BR. KOLBE: Thank you for listening to Echoes from the Bell Tower.

BR. JOEL: Stories of wit and wisdom from Benedictine monks who live, work and pray in southern Indiana.

BR. KOLBE: I'm Br. Kolbe Wolniakowski.

BR. JOEL: And I'm Br. Joel Blaize.

BR. KOLBE: We are still polishing up the next episode. In the meantime, enjoy this story from Archabbot Kurt Stasiak.

BR. JOEL: When Archabbot Kurt Stasiak was elected as abbot last June, he had to have a coat of arms designed. He worked with Brother Martin Erspamer, who is an artist and monk of Saint Meinrad, to create the design. Here's Abbot Kurt to explain the process.

ARCHABBOT KURT: My coat of arms. I had never had to think about a coat of arms before I became abbot, but that's part of the tradition. We have a Saint Meinrad coat of arms, which reflects our history with the ravens and the sea voyage over from Switzerland, but the abbot's coat of arms can be a very personal coat of arms.

I went to Brother Martin, and I said, "Brother Martin, I've got a pretty good idea. I want it to be as simple as possible, but I want it to be as significant as possible in terms of what I see as two great influences or two great moves in my life."

Well, two of those great things were I am German by blood. I was born in 1952 and born to German parents. At that time, my mother and my father were having a very, very hard time feeding all three of us. I had two brothers, a year and a half older and about four years older than I. This is in post-World War Germany.

Tragically, six weeks after I was born, my birth father died and my German mother simply could not make ends meet. Fortunately, they had met a young American Air Force officer and his wife, so about a couple of months after that, they did the necessarily paperwork and all that and I was adopted as their son and took their name, Stasiak. About a year later I guess, we moved back to the United States. That's where I grew up with a U.S. Air Force military background.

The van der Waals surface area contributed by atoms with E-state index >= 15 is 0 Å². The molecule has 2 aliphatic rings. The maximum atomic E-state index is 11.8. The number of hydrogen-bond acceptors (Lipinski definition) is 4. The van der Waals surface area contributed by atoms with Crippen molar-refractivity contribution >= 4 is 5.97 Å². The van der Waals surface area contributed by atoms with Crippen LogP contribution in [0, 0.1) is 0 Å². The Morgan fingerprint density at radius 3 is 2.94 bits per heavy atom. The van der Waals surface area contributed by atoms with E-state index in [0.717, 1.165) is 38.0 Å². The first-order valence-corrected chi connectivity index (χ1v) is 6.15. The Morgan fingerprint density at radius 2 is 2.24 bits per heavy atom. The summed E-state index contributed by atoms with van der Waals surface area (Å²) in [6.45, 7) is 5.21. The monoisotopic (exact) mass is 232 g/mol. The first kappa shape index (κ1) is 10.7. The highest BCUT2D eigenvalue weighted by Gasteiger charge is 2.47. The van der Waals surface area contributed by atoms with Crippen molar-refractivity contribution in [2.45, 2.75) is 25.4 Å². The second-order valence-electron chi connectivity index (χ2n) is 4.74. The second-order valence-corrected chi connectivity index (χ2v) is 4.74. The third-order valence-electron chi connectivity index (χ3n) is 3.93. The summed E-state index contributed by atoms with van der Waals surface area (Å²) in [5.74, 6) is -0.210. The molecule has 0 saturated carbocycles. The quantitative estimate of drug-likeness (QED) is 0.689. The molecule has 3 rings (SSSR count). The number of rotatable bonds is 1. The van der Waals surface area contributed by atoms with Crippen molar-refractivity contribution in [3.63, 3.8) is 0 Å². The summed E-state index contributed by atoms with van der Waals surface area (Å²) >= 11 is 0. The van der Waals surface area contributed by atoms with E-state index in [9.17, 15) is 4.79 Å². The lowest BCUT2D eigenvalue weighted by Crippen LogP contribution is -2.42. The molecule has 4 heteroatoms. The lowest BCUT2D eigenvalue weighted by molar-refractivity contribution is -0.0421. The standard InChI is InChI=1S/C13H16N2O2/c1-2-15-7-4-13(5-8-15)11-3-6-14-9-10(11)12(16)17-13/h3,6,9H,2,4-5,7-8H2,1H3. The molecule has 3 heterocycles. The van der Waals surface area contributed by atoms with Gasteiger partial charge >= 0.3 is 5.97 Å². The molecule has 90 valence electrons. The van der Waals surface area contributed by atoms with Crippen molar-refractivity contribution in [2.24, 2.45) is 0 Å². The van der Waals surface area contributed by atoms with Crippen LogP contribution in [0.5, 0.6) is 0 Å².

So trying to put all that together, trying to want to have as simple a coat of arms as possible, but one that was, in a sense, as revealing as possible.

Saint Meinrad's institutional logo has Meinrad's two ravens on it. My personal abbatial logo also has two birds on it, but two birds of very different colors. The first one is the German eagle. It's the black, spread-out wing eagle. Then the second bird on my coat of arms is the stylized United States Air Force logo, which is slightly in back of the German eagle. 

The intention there, or the suggestion is, that I'm the German eagle, the first major event, and then you've got this U.S. Air Force logo that seems like it's gently wrapping a couple of its wings around the German eagle is a suggestion of caring for, or taking over of, embracing the German eagle. That's what's behind that.

BR. JOEL: Don't forget to check out the picture of the coat of arms on our blog at